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As we witness ongoing protests by Black Lives Matter (BLM) activists, it’s worth exploring the roots of the movement in an earlier generation of Black intellectuals who sought to reclaim their cultural heritage and dignity in the face of colonial oppression. In a 2018 talk at the UCLA African Studies Center, Professor of Comparative Literature Frieda Ekotta drew a connection between the BLM movement and Négritude, arguing that both movements challenge(d) dominant systems of oppression for people of color, particularly Black people. As Ekotta explains:

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Black Lives Matter reflects on history and demands that Black people be treated as human beings. This call for respect of the dignity of Black individuals, founded on historical analysis, echoes the negritude literary movement, which was hugely influential on Black culture, identity and empowerment.

Evolving out of the Black diaspora in the 1930s and led by Black Francophone writers such as French Caribbean poet Aimé Césaire, Senegalese poet and politician Léopold Sédar Senghor, and French Guianan poet Léon Damas, the Négritude movement condemned colonialism and racism while challenging narratives that historically relegated Black people to the margins and portrayed them as inferior or primitive.

Scholar of French and Black World Studies Babacar Camara points out that Négritude emerged as both a cultural and political movement in response to racism and oppression faced by Black people. He, too, argues that it remains relevant today as a means of cultural affirmation and survival, criticizing contemporary approaches to Négritude and Black Studies that fail to consider the specific historical and social conditions that gave rise to the movement. Camara’s view of Négritude supports Ekotta’s argument, positioning a knowledge of Négritude—and its ability to strengthen African and Black identity by promoting solidarity in the fight against oppression—as essential for understanding the injustices that Black communities have and continue to endure in society. Writes Camara:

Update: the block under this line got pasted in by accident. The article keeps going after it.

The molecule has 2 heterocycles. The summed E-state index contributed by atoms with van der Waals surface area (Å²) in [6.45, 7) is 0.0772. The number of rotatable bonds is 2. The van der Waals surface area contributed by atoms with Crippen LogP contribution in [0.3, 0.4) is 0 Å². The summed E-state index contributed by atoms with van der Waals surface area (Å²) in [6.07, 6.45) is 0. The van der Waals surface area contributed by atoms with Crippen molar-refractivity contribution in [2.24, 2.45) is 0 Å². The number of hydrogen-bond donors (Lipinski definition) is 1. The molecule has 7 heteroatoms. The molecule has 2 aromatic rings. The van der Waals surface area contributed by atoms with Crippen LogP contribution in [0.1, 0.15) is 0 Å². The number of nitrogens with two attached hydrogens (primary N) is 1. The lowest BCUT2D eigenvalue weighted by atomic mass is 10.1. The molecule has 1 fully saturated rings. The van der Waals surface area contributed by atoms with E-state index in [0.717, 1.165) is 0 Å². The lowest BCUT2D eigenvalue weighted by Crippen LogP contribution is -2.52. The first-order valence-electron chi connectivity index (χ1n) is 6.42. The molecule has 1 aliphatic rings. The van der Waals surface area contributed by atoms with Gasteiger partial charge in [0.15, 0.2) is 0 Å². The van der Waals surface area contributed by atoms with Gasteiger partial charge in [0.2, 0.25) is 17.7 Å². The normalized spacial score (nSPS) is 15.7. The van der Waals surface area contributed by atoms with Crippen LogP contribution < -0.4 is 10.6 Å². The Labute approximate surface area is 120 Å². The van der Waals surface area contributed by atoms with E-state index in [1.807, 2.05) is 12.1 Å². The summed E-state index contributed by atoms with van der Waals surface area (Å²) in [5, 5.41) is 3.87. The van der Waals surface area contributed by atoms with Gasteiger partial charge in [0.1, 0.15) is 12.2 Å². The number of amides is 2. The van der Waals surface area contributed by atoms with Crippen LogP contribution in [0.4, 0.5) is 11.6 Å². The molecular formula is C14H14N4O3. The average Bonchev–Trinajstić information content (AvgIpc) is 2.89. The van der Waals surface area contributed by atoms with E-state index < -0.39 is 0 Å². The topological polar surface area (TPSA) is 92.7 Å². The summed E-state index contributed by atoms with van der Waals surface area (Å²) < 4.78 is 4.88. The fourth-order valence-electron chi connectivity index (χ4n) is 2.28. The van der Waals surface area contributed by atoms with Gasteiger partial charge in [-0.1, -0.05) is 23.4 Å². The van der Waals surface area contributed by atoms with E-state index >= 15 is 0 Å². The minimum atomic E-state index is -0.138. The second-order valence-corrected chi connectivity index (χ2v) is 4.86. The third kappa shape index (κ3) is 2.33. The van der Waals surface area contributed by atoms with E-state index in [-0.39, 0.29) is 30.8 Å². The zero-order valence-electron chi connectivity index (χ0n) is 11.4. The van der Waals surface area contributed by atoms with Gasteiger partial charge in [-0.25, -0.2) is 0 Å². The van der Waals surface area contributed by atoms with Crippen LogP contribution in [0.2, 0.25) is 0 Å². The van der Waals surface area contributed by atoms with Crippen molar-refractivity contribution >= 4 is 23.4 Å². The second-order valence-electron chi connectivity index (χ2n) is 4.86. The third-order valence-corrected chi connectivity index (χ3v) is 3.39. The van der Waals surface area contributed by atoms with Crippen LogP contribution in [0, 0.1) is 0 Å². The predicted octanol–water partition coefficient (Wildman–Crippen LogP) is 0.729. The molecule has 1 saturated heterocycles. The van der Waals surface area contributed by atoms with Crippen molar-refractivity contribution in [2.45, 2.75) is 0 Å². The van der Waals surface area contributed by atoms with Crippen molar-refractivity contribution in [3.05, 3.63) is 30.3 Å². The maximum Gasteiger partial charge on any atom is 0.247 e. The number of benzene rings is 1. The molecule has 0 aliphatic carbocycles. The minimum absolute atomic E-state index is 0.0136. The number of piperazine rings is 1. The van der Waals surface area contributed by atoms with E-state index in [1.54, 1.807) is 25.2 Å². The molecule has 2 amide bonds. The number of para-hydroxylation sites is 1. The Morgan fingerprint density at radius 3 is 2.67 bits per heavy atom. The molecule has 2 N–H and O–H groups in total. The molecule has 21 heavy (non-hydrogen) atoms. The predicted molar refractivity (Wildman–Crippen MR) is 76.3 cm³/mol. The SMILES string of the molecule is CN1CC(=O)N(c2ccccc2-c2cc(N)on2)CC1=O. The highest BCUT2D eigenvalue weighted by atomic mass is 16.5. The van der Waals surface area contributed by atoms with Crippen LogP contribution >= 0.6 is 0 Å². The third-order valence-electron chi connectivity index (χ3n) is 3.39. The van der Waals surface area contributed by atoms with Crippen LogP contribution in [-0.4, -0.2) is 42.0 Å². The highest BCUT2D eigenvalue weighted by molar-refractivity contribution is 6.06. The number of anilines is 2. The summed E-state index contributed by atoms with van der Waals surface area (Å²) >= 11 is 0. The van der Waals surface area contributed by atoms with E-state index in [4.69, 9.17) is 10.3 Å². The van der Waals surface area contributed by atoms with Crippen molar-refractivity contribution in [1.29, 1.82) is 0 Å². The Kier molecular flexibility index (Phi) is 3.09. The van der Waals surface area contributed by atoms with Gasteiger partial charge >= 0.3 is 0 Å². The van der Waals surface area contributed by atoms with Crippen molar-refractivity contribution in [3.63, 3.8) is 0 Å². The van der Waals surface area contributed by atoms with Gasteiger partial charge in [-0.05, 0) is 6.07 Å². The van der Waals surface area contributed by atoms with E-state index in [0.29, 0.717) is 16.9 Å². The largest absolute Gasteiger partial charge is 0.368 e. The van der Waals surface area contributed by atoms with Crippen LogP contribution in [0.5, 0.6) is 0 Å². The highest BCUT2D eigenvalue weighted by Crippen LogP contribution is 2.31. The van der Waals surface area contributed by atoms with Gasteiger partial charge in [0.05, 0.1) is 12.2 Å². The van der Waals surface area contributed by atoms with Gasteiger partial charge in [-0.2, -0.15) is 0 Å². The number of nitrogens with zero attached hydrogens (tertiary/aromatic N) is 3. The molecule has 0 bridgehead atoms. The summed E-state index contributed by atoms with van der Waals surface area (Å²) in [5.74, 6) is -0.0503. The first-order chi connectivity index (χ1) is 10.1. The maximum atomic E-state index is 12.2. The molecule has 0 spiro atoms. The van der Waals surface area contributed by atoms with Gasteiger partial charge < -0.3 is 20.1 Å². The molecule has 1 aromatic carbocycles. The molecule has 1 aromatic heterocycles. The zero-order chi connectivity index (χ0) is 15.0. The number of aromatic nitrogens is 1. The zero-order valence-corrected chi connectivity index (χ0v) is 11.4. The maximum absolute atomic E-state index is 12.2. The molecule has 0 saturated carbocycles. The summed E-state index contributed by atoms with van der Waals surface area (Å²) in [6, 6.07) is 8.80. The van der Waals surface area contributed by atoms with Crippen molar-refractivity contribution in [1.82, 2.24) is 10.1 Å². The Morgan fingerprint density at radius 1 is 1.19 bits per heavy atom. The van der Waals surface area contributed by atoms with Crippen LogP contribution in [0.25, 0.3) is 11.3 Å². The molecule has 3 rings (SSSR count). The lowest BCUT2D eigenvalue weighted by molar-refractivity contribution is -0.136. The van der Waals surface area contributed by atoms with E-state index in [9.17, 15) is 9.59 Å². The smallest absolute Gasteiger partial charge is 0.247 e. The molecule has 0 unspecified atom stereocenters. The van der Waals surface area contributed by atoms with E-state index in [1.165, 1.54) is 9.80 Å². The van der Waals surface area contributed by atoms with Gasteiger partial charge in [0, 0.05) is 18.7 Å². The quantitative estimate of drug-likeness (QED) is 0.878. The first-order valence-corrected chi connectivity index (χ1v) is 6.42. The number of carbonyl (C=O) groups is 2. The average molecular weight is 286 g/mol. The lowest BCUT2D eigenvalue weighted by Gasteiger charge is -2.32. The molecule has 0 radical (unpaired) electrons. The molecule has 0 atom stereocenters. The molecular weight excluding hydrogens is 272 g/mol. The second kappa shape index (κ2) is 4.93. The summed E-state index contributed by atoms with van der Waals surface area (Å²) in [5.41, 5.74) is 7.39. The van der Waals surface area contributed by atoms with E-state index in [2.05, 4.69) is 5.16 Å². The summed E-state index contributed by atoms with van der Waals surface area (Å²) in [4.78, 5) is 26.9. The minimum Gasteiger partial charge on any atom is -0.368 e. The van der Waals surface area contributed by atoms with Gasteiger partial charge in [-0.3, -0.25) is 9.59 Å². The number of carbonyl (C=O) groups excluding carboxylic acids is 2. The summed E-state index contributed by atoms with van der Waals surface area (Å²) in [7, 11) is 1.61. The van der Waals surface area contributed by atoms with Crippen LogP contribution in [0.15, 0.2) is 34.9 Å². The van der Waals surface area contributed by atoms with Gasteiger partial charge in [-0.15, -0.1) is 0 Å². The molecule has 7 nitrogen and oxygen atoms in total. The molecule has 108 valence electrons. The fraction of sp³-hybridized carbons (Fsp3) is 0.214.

Despite various assaults against Négritude, I show that it did not disappear altogether, and rather, it is still influencing any claim of Africanity (African identity and belonging). […] In terms of practical necessity, Négritude is a factor of unity in the long and fragmented struggle of Blacks against oppression.

Although marginalized in academic conversations and facing criticism, Négritude remains relevant to understanding Black and African identity. Camara suggests that African writers and artists resist the commodification, reification (objectification), and recuperation (the act of co-opting a subversive movement into a mainstream form) of Blackness by embracing African traditional values. By doing so, they are reviving Négritude as a means of cultural affirmation and survival.

Négritude and the Black Lives Matter movement share a common goal of challenging oppressive systems that affect Black communities by promoting solidarity and strengthening African and Black identity. As such, Négritude remains relevant in contemporary discussions surrounding systemic oppression. A recognition of Négritude also promotes a better understanding of artists and writers involved with the BLM movement and their efforts to challenge systemic racism and oppression of Black people in the United States and around the world.

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The CLR James Journal, Vol. 12, No. 1 (Spring 2006), pp. 41–60
Philosophy Documentation Center